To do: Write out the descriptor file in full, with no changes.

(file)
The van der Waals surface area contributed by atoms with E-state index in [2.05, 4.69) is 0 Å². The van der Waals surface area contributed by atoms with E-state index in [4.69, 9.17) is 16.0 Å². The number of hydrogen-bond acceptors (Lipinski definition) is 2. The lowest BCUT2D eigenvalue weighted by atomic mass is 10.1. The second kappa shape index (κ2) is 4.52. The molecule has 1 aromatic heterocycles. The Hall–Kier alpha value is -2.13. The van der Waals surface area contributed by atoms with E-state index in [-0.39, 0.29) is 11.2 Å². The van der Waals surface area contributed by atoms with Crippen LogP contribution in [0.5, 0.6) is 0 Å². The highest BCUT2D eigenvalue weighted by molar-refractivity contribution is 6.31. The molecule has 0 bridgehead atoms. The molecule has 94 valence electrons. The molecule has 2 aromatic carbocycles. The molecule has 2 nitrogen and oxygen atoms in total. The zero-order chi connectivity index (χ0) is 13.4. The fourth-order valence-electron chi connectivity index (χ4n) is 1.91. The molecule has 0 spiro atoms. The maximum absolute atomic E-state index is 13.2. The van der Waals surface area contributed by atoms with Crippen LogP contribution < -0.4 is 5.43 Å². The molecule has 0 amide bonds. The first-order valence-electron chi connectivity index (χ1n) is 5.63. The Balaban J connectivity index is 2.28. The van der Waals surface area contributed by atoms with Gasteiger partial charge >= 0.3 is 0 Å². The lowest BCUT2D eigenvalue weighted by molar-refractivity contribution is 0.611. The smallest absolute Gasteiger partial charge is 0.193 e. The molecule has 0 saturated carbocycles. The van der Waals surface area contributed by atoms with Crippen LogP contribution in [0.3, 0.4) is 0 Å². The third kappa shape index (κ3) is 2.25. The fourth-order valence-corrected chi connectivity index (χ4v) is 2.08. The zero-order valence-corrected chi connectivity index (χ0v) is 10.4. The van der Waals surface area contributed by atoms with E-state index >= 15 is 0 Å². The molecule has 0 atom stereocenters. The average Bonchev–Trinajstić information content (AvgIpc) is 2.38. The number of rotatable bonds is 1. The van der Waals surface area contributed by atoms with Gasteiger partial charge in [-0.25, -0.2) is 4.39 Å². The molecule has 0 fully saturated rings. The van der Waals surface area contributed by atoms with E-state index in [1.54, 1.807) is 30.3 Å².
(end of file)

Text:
The van der Waals surface area contributed by atoms with E-state index in [2.05, 4.69) is 0 Å². The van der Waals surface area contributed by atoms with E-state index in [4.69, 9.17) is 16.0 Å². The number of hydrogen-bond acceptors (Lipinski definition) is 2. The lowest BCUT2D eigenvalue weighted by atomic mass is 10.1. The second kappa shape index (κ2) is 4.52. The molecule has 1 aromatic heterocycles. The Hall–Kier alpha value is -2.13. The van der Waals surface area contributed by atoms with E-state index in [-0.39, 0.29) is 11.2 Å². The van der Waals surface area contributed by atoms with Crippen LogP contribution in [0.5, 0.6) is 0 Å². The highest BCUT2D eigenvalue weighted by molar-refractivity contribution is 6.31. The molecule has 0 bridgehead atoms. The molecule has 94 valence electrons. The molecule has 2 aromatic carbocycles. The molecule has 2 nitrogen and oxygen atoms in total. The zero-order chi connectivity index (χ0) is 13.4. The fourth-order valence-electron chi connectivity index (χ4n) is 1.91. The molecule has 0 spiro atoms. The maximum absolute atomic E-state index is 13.2. The van der Waals surface area contributed by atoms with Crippen LogP contribution < -0.4 is 5.43 Å². The molecule has 0 amide bonds. The first-order valence-electron chi connectivity index (χ1n) is 5.63. The Balaban J connectivity index is 2.28. The van der Waals surface area contributed by atoms with Gasteiger partial charge >= 0.3 is 0 Å². The lowest BCUT2D eigenvalue weighted by molar-refractivity contribution is 0.611. The smallest absolute Gasteiger partial charge is 0.193 e. The molecule has 0 saturated carbocycles. The van der Waals surface area contributed by atoms with Crippen LogP contribution in [0.3, 0.4) is 0 Å². The third kappa shape index (κ3) is 2.25. The fourth-order valence-corrected chi connectivity index (χ4v) is 2.08. The zero-order valence-corrected chi connectivity index (χ0v) is 10.4. The van der Waals surface area contributed by atoms with E-state index >= 15 is 0 Å². The molecule has 0 atom stereocenters. The average Bonchev–Trinajstić information content (AvgIpc) is 2.38. The number of rotatable bonds is 1. The van der Waals surface area contributed by atoms with Gasteiger partial charge in [-0.25, -0.2) is 4.39 Å². The molecule has 0 fully saturated rings. The van der Waals surface area contributed by atoms with E-state index in [1.54, 1.807) is 30.3 Å².